oct. 4, 2015, 7:53am

much better

oct. 4, 2015, 10:21am

Happy new thread Richard! xoxo from me and The Devilles.

Editat: oct. 5, 2015, 1:06pm

Congratulations on the new thread, RD! Comfy chair?

oct. 4, 2015, 1:56pm

Review: 16 of seventy-five



Rating: 3.5* of five

The Publisher Says: To see more is to find oblivion…

Tommy Pic’s hallucinations come and go and leave sticky notes for him during his bipolar swings. Coming out of a blackout in an unfamiliar psychiatric ward, Tommy Pic awakes to his missing childhood love, his dead brother, his alive family, and a message from his agent that his latest screenplay may yet be his ticket back to Hollywood fame and fortune. If only he could remember writing it.

Searching out the hallucinations that will write Acts 2 and 3 of the screenplay that will oust Zypho as his best-known work, Tommy goes chasing his kidnapped childhood love, a witch from the magic shop, the komodo dragon he tried to cut out of his gut on Christmas Eve.

… This is what makes you die.

My Review: This book is bittersweet because its author died of a brain tumor last July. His career output was good-quality suspense and horror fiction, and a brief note from his widow posted on Facebook suggests that there could be posthumous goodies.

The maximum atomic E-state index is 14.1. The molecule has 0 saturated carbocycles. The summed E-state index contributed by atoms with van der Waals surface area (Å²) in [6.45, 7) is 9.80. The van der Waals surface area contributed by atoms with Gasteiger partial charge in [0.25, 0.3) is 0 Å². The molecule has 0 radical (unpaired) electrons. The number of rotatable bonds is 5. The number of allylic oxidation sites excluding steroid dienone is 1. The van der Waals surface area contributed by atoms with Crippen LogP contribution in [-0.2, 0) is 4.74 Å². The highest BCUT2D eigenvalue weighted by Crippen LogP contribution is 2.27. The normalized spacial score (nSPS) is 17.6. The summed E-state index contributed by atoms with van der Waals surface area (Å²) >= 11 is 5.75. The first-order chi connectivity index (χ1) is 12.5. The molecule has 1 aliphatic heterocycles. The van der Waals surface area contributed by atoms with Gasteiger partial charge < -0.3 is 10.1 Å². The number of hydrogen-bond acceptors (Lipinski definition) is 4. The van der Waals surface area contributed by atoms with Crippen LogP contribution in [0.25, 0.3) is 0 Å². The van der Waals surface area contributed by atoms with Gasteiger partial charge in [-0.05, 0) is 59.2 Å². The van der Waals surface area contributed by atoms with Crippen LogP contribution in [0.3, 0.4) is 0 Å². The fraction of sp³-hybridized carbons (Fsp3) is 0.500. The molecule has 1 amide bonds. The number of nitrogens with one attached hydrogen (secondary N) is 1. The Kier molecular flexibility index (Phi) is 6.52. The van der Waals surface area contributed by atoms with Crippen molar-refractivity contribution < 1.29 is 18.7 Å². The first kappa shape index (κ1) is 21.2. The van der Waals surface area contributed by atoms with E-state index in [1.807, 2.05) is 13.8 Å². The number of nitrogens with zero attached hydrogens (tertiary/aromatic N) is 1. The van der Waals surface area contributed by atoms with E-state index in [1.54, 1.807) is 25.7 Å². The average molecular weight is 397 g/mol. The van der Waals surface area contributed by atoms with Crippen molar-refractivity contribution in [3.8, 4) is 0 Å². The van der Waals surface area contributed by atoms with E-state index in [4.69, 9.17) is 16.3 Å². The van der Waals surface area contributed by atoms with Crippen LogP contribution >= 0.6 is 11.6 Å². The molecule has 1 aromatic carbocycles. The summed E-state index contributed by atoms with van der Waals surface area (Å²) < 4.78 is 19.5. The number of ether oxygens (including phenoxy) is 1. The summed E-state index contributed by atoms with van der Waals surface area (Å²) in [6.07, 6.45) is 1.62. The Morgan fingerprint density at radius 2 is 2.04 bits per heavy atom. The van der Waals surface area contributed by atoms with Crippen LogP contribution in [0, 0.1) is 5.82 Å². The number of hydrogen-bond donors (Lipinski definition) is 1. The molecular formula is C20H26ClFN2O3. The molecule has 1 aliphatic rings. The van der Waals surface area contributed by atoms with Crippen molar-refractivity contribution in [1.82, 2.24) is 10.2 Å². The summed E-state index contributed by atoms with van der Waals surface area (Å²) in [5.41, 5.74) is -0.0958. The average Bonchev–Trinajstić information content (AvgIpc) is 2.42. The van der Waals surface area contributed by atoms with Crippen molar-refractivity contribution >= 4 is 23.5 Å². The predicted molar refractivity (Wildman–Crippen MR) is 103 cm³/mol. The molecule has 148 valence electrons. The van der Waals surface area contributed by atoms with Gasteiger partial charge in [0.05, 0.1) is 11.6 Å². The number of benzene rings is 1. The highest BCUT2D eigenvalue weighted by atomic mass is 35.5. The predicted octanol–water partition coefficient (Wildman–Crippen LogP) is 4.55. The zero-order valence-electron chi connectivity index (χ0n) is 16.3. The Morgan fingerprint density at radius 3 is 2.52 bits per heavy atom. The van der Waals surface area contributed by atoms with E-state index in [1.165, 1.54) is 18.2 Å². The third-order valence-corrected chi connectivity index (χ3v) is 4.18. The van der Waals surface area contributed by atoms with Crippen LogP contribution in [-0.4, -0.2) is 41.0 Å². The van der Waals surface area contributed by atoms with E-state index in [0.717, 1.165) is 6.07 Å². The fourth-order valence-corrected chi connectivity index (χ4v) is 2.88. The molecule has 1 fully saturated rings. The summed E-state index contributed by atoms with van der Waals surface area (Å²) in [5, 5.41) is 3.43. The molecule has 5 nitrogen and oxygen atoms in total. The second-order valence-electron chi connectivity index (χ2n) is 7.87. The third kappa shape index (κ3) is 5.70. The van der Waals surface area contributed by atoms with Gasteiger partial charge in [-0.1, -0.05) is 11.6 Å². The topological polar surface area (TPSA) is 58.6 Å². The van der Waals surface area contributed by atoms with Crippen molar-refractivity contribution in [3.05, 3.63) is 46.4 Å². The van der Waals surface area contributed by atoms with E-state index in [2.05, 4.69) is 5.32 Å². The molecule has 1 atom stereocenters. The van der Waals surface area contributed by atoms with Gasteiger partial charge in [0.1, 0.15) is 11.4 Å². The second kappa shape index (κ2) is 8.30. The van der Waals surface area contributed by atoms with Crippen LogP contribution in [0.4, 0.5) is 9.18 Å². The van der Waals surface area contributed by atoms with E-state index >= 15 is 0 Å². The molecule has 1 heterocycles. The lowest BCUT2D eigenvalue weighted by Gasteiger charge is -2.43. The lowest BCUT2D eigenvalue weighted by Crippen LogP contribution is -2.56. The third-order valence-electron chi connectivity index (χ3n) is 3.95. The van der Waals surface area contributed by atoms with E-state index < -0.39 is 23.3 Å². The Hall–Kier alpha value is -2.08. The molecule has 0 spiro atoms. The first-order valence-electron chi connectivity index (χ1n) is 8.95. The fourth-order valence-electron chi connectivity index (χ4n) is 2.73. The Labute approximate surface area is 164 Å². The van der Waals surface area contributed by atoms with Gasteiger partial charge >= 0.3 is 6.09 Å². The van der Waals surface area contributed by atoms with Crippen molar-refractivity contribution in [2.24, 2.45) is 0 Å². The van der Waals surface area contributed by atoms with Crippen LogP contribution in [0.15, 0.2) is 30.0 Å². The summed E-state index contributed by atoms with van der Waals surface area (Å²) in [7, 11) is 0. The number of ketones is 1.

Let no one speak ill of the dead, runs the Roman maxim, and I have no ill to speak. I enjoyed this read, found it compelling, finished it in a day or so. The problems that knocked a whole star-and-a-half off my rating were all about the cohesion of the events in the book. A man having blackouts and talking to dead people is bound to have a continuity issue or two in his brain. On paper, these come across more as scattershot than as planned and placed pieces of the one story: Tommy Pic's life.

It's a good book, give it a try, just don't expect too much formal structure and all will be well.

oct. 5, 2015, 9:04am

Shiny new thread and a good review to start the morning. Excellent!

oct. 5, 2015, 12:06pm

Happy new thread, Richard!

oct. 5, 2015, 3:05pm

>2 ronincats: It's off-with-the-cast day! YAY!

>3 rocketjk: I have happy expectations, too, Jerry.

>4 PaulCranswick: Thank you most kindly, Paul, and a busier reading year for us both in 2016.

>5 johnsimpson: Many thanks, John, and my greetings to Karen and (of course) Hannah!

oct. 5, 2015, 3:09pm

*waves cast--2 hours!*

oct. 5, 2015, 3:12pm

>6 maggie1944: Exactly right attitude to have, Karen44. We're here to enjoy ourselves and add a little spice to our friends' reading lists, right? Stress and anxiety don't make that easier, so off the boat with 'em.

>7 tututhefirst: *applause, applause* I'll see what I can do about aiming BBs at you more accurately and temptingly. Because I'm evil like that.